void loop() {
  digitalWrite(13, HIGH);
  delay(1000);
  digitalWrite(13, LOW);
  delay(1000);  
}

Since we don’t have any wireless connection to the Arduino Uno we will be using USB connection for that.

After checking the documentation on the Blynk page we need to install the Blynk library first.

And we also need to create a button in the Blink project on the phone.

Open the Blynk app and click on “New Project”. The project name will be “Blink” since we are blinking the LED on the Arduino Uno board. From the CHOOSE DEVICE list select Arduino UNO and for connection type USB. Theme is not important.

When you finish clik CREATE button and the Auth token is sent to the mail address you used to register.

You can see in the documentation page regarding USB connection that you need to use some scripts. Depending on which operating system you are using the extension is .bat or .sh.

There is an error in the example on the above mentioned page in the command Blynk.begin: The command should be Blynk.begin(Serial, auth); and not Blynk.begin(auth, Serial);

The script to start on the computer is located in the directory called scripts inside the Blynk library directory. It is called blynk-ser.sh on Mac or Linux and blynk-ser.bat on the Windows machine.

I tested the script on Mac machine with an Arduino Uno copy (using CH340 driver) and latest operating system (Catalina).

When starting the script it offered me port /dev/tty.usbserial-1410 but running the script with that port I always got a Resource busy message.

After some searching on the internet I got nothing. I was sure there is a “problem” with socat code, but wasn’t sure what and why. Anyway after playing with only socat I found out that the device /dev/cu.wchusbserial1410 gets me somewhere, but only if I start the script as a root. So the command:

sudo ./blynk-ser.sh -c /dev/cu.wchusbserial1410

was a success.

Categories
Development

Blink LED with Blynk on ESP32

Let’s write code on ESP32

For this project you will need an ESP32 board, a way to program it and an application Blynk on your phone.

Initial code was just a regular Arduino code to see that I didn’t make a mistake. It is rather trivial with this project, but it is good to be consistent and really test the basic code, so you will know the code is working.

void setup() {
  pinMode(13, OUTPUT);
}

void loop() {
  digitalWrite(2, HIGH);
  delay(1000);
  digitalWrite(2, LOW);
  delay(1000);  
}

After checking the documentation on the Blynk page we need to install the Blynk library first.

And we also need to create a button in the Blink project on the phone.

Open the Blynk app and click on “New Project”. The project name will be “Blink” since we are blinking the LED on the ESP32 board. From the CHOOSE DEVICE list select ESP32 Dev Board and for connection type Wi-Fi. Theme is not important.

When you finish clik CREATE button and the Auth token is sent to the mail address you used to register.

Let’s add the button to the project from the list and click on it to modify it.

We will use the gp2 digital pin, since this is the pin to which blue LED is connected.

Don’t forget to select SWITCH mode of the button.

That’s it.

Let’s program the ESP32 with new code now.

#include <WiFi.h>
#include <WiFiClient.h>
#include <BlynkSimpleEsp32.h>

char auth[] = "auth_code_sent_via_email";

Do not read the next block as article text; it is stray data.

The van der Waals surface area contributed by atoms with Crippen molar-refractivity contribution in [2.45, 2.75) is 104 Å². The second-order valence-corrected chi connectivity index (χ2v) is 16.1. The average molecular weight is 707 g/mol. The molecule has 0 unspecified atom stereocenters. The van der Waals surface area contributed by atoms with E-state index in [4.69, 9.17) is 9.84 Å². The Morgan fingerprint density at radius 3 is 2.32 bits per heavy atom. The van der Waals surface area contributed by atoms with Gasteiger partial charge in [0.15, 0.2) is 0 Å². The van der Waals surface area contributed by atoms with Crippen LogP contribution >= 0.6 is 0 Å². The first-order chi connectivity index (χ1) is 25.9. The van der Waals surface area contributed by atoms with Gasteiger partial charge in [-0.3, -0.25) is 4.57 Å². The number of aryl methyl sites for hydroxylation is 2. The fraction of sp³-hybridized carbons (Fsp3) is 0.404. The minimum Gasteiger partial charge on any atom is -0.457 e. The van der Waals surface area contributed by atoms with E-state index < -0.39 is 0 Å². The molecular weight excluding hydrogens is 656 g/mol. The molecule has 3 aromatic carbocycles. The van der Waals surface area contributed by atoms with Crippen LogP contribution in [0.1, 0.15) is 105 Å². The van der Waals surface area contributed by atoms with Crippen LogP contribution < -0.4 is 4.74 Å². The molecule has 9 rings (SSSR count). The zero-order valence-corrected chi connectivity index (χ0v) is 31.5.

char ssid[] = "ssid_of_your_wifi";
char pass[] = "password_for_your_wifi";

void setup() {
  Blynk.begin(auth, ssid, pass);
}

void loop() {
  Blynk.run();
}

Upload the code to the ESP32 and run the project in Blynk app by clicking on Play button in right upper corner. It changes to STOP button.

Next to the STOP button will be a small icon of the board and if there is no connection the red circle with exclamation point will be shown.

No connection to the board

Check if the board is connected, that you have programmed it, that ssid and password are correct, that auth code is also correct.

After successful connection to the board you can test the code by pressing the button and checking the LED on the board.

Categories
Development

How to use Blynk environment

Let’s learn how to use Blynk environment to control different hardware platforms, for example Arduino. First you need to install the application on the Android or iOS device.

Initial installation

After installation you also need to register so you can get the data properly routed to your page and not to somebody else.

There is also an option to run your own server, but I recommend that you start with an account on Blynk server, just to test that everything is working as it should.

You will also receive an email with links to different services about Blynk (libraries, examples).

Initial screen of the Blynk application

Arduino and Blynk

Since the Arduino environment is rather easy to start with, I will start with this and the library is the same for all the environments. So basically – how to turn the Arduino Uno embedded LED on or off.

Empty project page

Is Blynk free?

Basically yes, but there is a caveat. You are using the app by expending the energy. You get 2000 units of energy after you create new project and the list of widgets you can add is shown with their energy “value”.

List of widgets for opened project

It means you lower available energy by adding different elements to it.

What happens when I run out of energy?

You can purchase more energy by clicking on the +Add button on the right side of the where you get a list of prices for different Energy packs (levels of energy).

Price list of energy packs